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Home / Press Release / Attorney General’s Office, Department of Natural Resources and Conservation to File Amicus Brief in Chessman Reservoir Lawsuit

Attorney General’s Office, Department of Natural Resources and Conservation to File Amicus Brief in Chessman Reservoir Lawsuit

U.S. District Judge Dana Christensen has granted Montana Attorney General Tim Fox and the Department of Natural Resources and Conservation (DNRC) permission to file an amicus curiae (friend of the court) brief in a lawsuit that seeks to halt a forest-management project aimed at protecting the city of Helena’s municipal water supply and infrastructure.

The Red Mountain Flume Chessman Reservoir Project is intended to improve the health of the forest around the reservoir and protect Helena’s drinking water supply from potential wildfire damage. In June, two environmental groups challenged the project in federal court. The state believes the limited timber harvest proposed by the U.S. Forest Service is in the best interests of forest health and Montana’s citizens.

In their motion filed and approved by Judge Christensen today, Attorney General Fox and the DNRC make it clear that the citizens of Montana have compelling interests in the case that are distinct from those of the defendants and therefore merit a separate amicus brief for the court to consider.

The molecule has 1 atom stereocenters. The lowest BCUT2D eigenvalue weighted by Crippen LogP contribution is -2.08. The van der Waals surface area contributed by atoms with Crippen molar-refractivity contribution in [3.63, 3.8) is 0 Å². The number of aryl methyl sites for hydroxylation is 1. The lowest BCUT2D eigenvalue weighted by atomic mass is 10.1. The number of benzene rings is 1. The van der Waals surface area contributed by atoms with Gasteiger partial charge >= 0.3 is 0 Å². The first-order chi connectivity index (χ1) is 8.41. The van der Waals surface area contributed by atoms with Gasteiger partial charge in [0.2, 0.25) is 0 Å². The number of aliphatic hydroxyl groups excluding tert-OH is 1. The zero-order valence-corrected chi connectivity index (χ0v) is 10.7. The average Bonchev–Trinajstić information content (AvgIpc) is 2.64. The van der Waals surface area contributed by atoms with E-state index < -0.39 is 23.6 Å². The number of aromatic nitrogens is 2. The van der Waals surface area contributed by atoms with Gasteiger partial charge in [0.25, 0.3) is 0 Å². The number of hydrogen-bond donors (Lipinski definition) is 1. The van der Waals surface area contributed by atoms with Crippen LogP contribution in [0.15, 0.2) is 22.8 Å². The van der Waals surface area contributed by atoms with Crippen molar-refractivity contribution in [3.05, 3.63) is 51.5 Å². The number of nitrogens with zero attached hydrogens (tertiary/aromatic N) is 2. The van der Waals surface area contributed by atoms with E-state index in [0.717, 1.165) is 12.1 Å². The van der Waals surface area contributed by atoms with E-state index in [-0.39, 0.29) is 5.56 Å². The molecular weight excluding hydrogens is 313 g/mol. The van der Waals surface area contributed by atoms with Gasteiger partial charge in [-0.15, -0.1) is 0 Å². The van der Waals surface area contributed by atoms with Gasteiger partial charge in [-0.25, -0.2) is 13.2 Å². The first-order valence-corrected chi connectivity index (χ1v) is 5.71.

“Montana’s laws and lawmakers have been unambiguous in this matter: when it comes to federal forest management litigation impacting Montana’s public health and safety, forest health, and our economy, the state has a clear interest and its chief legal office ought to be actively involved,” Attorney General Fox said. “Working with DNRC, we will ensure the interests of Montanans are well represented in this important case.”

DNRC Forestry Division Administrator and State Forester Bob Harrington said the decision to litigate the project was disappointing.

“This is a very small, very deliberate forest management project with a goal of protecting Helena’s critical water infrastructure from wildfire,” Harrington said. “There are many organizations and individuals who’ve spent a lot of time working together to develop this project. They understand the benefits, as well as the potential consequences of not implementing it.”

The state’s amicus brief must  be filed by August 13.

Documents:
• State’s motion for leave to file an amicus brief.
• Judge Christensen’s order granting permission for the state to file an amicus brief.
State’s amicus brief (filed 8/13/14, posted 8/14/14).